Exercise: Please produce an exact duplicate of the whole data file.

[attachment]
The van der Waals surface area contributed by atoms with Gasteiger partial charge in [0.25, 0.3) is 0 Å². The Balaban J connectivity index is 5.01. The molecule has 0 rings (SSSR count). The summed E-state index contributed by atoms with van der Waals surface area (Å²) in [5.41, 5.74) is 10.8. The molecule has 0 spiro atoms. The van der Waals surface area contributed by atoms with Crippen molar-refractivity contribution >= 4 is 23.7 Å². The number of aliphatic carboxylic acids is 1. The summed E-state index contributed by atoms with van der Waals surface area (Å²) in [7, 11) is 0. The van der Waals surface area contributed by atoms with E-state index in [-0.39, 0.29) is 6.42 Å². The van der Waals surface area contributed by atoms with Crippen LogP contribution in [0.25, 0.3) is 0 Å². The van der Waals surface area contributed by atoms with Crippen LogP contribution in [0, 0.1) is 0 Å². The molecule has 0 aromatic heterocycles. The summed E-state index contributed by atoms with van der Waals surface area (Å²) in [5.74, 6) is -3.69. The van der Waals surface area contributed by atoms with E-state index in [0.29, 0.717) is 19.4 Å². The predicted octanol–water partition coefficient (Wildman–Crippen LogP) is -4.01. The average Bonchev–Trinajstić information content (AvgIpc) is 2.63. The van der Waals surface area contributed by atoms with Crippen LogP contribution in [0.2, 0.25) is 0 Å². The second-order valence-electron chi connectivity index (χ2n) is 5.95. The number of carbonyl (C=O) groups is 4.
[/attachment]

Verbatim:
The van der Waals surface area contributed by atoms with Gasteiger partial charge in [0.25, 0.3) is 0 Å². The Balaban J connectivity index is 5.01. The molecule has 0 rings (SSSR count). The summed E-state index contributed by atoms with van der Waals surface area (Å²) in [5.41, 5.74) is 10.8. The molecule has 0 spiro atoms. The van der Waals surface area contributed by atoms with Crippen molar-refractivity contribution >= 4 is 23.7 Å². The number of aliphatic carboxylic acids is 1. The summed E-state index contributed by atoms with van der Waals surface area (Å²) in [7, 11) is 0. The van der Waals surface area contributed by atoms with E-state index in [-0.39, 0.29) is 6.42 Å². The van der Waals surface area contributed by atoms with Crippen LogP contribution in [0.25, 0.3) is 0 Å². The van der Waals surface area contributed by atoms with Crippen LogP contribution in [0, 0.1) is 0 Å². The molecule has 0 aromatic heterocycles. The summed E-state index contributed by atoms with van der Waals surface area (Å²) in [5.74, 6) is -3.69. The van der Waals surface area contributed by atoms with E-state index in [0.29, 0.717) is 19.4 Å². The predicted octanol–water partition coefficient (Wildman–Crippen LogP) is -4.01. The average Bonchev–Trinajstić information content (AvgIpc) is 2.63. The van der Waals surface area contributed by atoms with Crippen LogP contribution in [0.2, 0.25) is 0 Å². The second-order valence-electron chi connectivity index (χ2n) is 5.95. The number of carbonyl (C=O) groups is 4.